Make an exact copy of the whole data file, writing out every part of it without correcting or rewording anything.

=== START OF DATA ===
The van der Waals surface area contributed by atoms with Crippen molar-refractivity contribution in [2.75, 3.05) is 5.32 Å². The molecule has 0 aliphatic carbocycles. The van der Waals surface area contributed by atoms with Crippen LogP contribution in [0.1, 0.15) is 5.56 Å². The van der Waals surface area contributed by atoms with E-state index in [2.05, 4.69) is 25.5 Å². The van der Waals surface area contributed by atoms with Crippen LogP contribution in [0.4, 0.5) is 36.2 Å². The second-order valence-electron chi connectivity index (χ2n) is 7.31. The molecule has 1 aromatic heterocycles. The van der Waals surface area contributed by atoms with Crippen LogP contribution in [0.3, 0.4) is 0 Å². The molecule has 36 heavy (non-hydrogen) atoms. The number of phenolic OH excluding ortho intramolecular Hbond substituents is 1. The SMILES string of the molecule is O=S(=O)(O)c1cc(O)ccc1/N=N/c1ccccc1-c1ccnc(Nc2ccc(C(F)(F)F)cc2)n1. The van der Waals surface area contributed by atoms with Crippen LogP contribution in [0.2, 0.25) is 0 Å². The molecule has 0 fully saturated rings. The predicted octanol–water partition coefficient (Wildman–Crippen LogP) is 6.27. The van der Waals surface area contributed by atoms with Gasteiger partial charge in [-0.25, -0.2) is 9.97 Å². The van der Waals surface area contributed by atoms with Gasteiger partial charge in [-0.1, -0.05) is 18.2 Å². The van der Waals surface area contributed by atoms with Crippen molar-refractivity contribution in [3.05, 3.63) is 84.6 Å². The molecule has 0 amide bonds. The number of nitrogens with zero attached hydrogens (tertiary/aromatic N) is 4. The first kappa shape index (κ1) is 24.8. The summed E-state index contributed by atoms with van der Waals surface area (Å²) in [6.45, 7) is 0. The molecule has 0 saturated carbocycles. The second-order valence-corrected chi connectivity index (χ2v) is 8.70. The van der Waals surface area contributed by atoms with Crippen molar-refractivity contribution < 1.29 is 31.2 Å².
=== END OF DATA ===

The van der Waals surface area contributed by atoms with Crippen molar-refractivity contribution in [2.75, 3.05) is 5.32 Å². The molecule has 0 aliphatic carbocycles. The van der Waals surface area contributed by atoms with Crippen LogP contribution in [0.1, 0.15) is 5.56 Å². The van der Waals surface area contributed by atoms with E-state index in [2.05, 4.69) is 25.5 Å². The van der Waals surface area contributed by atoms with Crippen LogP contribution in [0.4, 0.5) is 36.2 Å². The second-order valence-electron chi connectivity index (χ2n) is 7.31. The molecule has 1 aromatic heterocycles. The van der Waals surface area contributed by atoms with Crippen LogP contribution in [0.3, 0.4) is 0 Å². The molecule has 36 heavy (non-hydrogen) atoms. The number of phenolic OH excluding ortho intramolecular Hbond substituents is 1. The SMILES string of the molecule is O=S(=O)(O)c1cc(O)ccc1/N=N/c1ccccc1-c1ccnc(Nc2ccc(C(F)(F)F)cc2)n1. The van der Waals surface area contributed by atoms with Crippen LogP contribution in [0.2, 0.25) is 0 Å². The molecule has 0 fully saturated rings. The predicted octanol–water partition coefficient (Wildman–Crippen LogP) is 6.27. The van der Waals surface area contributed by atoms with Gasteiger partial charge in [-0.25, -0.2) is 9.97 Å². The van der Waals surface area contributed by atoms with Gasteiger partial charge in [-0.1, -0.05) is 18.2 Å². The van der Waals surface area contributed by atoms with Crippen molar-refractivity contribution in [3.05, 3.63) is 84.6 Å². The molecule has 0 amide bonds. The number of nitrogens with zero attached hydrogens (tertiary/aromatic N) is 4. The first kappa shape index (κ1) is 24.8. The summed E-state index contributed by atoms with van der Waals surface area (Å²) in [6.45, 7) is 0. The molecule has 0 saturated carbocycles. The second-order valence-corrected chi connectivity index (χ2v) is 8.70. The van der Waals surface area contributed by atoms with Crippen molar-refractivity contribution < 1.29 is 31.2 Å².